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Bartering

The fur trade led Native people to barter with the French, that is to say, to exchange their furs for European products. This allowed Native people to obtain goods that did not exist on their territory. Usually they adopted European products made of stronger, more resistant materials than those they made themselves.

From clothing to food

Fur was traded for all sorts of products. More than half of all traded goods were European fabrics. They were especially sought after because they were more practical than leather. Unlike leather, for example, wool keeps you warm even when it’s wet.

Metal objects were also popular. Native people often traded for axes, knives and copper pots. These items made preparing meals easier. The Native diet was also enriched by new food such as biscuits, pancakes, grapes, prunes, sugar, flour and spices.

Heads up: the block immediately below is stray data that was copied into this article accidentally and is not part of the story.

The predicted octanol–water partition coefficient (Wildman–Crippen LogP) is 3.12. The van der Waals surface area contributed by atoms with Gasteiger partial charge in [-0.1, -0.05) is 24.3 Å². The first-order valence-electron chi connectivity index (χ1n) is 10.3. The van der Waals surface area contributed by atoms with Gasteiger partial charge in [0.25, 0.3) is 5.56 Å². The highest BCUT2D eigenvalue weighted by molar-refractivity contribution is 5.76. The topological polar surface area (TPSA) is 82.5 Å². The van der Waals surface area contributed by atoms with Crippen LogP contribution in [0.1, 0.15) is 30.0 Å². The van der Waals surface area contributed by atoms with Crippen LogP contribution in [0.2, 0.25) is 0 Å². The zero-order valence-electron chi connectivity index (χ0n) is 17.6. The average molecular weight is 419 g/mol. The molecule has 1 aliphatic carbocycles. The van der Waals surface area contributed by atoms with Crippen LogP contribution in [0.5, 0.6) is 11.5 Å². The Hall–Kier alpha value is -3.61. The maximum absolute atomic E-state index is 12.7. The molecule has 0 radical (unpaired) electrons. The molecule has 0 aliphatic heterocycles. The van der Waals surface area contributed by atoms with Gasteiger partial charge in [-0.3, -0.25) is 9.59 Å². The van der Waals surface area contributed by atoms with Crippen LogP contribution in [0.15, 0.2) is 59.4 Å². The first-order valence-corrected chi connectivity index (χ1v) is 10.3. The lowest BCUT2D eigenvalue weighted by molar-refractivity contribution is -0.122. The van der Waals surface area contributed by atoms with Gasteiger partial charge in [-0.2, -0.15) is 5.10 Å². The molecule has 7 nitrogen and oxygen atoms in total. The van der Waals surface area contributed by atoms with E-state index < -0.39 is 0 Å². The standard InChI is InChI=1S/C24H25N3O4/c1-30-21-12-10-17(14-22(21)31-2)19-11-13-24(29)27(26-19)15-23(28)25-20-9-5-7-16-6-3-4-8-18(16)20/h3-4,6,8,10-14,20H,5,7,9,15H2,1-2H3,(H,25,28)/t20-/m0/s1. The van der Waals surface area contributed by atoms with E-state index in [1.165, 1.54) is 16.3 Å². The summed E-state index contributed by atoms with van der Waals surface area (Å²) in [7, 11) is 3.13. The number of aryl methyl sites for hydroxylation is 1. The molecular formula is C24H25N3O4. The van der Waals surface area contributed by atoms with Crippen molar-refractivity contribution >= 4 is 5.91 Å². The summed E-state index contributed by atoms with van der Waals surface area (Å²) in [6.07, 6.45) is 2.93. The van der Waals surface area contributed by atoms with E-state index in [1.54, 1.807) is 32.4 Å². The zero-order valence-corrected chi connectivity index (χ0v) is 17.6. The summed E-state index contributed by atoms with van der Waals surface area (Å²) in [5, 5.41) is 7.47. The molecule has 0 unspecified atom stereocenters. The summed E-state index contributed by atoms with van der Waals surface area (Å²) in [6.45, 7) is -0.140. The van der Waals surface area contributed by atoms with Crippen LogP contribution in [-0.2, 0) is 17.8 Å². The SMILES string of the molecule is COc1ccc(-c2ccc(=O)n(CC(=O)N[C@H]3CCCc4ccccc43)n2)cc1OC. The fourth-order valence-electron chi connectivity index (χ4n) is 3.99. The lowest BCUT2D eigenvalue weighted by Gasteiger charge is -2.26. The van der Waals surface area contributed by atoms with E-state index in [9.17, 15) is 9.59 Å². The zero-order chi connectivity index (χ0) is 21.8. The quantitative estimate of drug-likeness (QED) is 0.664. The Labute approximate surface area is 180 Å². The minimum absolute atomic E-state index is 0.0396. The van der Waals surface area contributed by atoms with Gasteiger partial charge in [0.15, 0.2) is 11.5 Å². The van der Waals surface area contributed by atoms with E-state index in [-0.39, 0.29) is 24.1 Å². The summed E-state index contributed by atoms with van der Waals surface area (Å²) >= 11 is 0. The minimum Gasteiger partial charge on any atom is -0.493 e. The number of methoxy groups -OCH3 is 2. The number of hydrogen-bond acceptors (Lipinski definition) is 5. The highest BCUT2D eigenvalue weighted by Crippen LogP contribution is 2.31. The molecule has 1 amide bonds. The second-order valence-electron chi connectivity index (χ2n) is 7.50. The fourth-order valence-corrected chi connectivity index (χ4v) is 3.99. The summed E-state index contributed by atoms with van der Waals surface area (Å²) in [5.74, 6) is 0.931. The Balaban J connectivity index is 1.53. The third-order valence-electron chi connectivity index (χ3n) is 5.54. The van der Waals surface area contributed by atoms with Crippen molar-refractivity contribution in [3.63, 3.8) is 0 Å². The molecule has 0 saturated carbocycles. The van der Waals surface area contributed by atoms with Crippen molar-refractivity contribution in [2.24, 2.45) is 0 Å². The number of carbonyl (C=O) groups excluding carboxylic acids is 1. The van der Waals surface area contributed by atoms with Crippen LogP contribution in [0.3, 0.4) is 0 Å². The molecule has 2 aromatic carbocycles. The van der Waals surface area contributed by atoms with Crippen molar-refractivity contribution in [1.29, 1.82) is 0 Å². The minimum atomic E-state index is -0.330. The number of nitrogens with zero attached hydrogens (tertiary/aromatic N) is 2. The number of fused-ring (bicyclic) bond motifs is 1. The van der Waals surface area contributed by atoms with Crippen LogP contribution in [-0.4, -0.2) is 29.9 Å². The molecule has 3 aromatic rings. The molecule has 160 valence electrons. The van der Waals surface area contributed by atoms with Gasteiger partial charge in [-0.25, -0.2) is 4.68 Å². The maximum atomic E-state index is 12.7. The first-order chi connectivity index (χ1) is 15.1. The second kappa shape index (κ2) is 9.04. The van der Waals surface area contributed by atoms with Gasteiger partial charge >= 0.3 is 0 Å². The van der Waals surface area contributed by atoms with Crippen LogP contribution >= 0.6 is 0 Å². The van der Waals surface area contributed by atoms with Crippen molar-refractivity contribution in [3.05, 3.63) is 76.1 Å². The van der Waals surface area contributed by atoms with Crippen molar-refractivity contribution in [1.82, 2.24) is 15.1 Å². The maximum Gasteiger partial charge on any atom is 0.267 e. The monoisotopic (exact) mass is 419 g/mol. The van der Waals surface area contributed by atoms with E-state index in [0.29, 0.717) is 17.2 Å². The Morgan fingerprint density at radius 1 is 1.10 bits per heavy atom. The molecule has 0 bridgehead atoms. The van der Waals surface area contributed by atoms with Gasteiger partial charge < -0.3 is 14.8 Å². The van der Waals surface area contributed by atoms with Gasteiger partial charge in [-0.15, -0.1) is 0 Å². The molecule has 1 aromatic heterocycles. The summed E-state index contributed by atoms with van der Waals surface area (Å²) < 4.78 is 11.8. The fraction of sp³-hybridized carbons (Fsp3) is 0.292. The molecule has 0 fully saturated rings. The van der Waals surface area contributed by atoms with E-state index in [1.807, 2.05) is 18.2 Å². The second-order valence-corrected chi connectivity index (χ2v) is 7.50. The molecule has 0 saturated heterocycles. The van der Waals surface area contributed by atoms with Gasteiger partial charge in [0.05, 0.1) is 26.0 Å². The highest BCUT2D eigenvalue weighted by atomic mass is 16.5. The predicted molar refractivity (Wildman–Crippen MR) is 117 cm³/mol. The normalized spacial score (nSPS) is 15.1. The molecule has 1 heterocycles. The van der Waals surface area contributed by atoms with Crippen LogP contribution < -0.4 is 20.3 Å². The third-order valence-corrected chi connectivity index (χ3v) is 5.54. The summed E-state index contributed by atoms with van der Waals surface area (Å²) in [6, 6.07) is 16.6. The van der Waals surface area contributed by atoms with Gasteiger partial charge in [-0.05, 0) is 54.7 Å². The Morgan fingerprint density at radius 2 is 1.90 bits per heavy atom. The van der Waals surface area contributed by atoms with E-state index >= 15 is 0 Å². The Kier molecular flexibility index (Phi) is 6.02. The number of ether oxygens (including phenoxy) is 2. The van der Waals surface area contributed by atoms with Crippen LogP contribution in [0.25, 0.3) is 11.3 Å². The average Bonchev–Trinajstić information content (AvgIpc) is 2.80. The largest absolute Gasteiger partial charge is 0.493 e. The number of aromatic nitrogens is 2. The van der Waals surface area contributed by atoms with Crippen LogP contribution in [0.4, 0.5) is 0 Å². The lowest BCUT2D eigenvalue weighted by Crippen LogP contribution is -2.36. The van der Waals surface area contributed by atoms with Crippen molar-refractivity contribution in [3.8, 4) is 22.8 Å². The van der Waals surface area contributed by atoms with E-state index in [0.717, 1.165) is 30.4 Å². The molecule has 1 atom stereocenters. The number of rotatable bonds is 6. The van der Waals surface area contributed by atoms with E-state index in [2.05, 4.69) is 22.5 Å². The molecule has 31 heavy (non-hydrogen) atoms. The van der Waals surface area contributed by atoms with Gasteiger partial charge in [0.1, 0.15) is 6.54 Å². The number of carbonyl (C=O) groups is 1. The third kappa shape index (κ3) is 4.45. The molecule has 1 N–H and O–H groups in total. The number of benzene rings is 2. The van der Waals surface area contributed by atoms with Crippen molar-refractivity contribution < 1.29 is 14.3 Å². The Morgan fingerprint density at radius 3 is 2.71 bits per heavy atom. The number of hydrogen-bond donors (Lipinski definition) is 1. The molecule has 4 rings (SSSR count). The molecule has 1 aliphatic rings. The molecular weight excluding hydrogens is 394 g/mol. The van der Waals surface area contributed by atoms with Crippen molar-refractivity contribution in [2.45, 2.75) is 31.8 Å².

Native people also adopted the musket as a new hunting tool. Muskets allowed them to reach targets from a greater distance and often killed prey with a single shot. With a bow and arrow, hunters had to shoot at a closer range and then run after wounded animals that tried to get away. Muskets were also used by some tribes to make war on competing tribes in order to maintain a monopoly on the fur trade with the Europeans.

Disadvantages

Native people had also discovered alcohol, a new product that many of them loved. Since alcohol was the cheapest product to barter, Native people would often have access to it and abuse it. The Europeans would often offer alcohol as a gift to maintain good relations. Alcohol abuse negatively impacted the lives of Native communities.

Author: Service national du Récit de l’univers social